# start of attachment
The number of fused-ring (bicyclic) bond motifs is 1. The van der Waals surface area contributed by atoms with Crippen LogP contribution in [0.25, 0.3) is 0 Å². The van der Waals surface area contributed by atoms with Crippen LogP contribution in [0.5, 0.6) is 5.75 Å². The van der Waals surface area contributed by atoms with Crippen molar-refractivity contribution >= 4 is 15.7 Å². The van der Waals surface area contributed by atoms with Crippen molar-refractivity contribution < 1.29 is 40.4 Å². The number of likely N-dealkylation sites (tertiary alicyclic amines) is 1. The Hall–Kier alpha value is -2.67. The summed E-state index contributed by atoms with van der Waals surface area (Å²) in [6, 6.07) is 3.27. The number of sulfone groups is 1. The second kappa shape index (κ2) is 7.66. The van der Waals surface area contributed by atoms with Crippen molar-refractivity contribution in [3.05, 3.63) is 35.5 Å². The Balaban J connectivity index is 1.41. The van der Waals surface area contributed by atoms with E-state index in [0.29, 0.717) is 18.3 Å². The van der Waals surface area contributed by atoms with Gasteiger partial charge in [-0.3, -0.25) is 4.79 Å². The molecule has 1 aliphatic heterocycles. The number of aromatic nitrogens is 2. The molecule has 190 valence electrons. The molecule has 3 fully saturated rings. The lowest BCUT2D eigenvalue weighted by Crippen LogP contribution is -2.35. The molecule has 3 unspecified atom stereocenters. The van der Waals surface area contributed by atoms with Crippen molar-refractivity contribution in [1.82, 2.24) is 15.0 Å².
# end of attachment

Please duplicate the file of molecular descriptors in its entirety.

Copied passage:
The number of fused-ring (bicyclic) bond motifs is 1. The van der Waals surface area contributed by atoms with Crippen LogP contribution in [0.25, 0.3) is 0 Å². The van der Waals surface area contributed by atoms with Crippen LogP contribution in [0.5, 0.6) is 5.75 Å². The van der Waals surface area contributed by atoms with Crippen molar-refractivity contribution >= 4 is 15.7 Å². The van der Waals surface area contributed by atoms with Crippen molar-refractivity contribution < 1.29 is 40.4 Å². The number of likely N-dealkylation sites (tertiary alicyclic amines) is 1. The Hall–Kier alpha value is -2.67. The summed E-state index contributed by atoms with van der Waals surface area (Å²) in [6, 6.07) is 3.27. The number of sulfone groups is 1. The second kappa shape index (κ2) is 7.66. The van der Waals surface area contributed by atoms with Crippen molar-refractivity contribution in [3.05, 3.63) is 35.5 Å². The Balaban J connectivity index is 1.41. The van der Waals surface area contributed by atoms with E-state index in [0.29, 0.717) is 18.3 Å². The van der Waals surface area contributed by atoms with Gasteiger partial charge in [-0.3, -0.25) is 4.79 Å². The molecule has 1 aliphatic heterocycles. The number of aromatic nitrogens is 2. The molecule has 190 valence electrons. The molecule has 3 fully saturated rings. The lowest BCUT2D eigenvalue weighted by Crippen LogP contribution is -2.35. The molecule has 3 unspecified atom stereocenters. The van der Waals surface area contributed by atoms with Crippen molar-refractivity contribution in [1.82, 2.24) is 15.0 Å².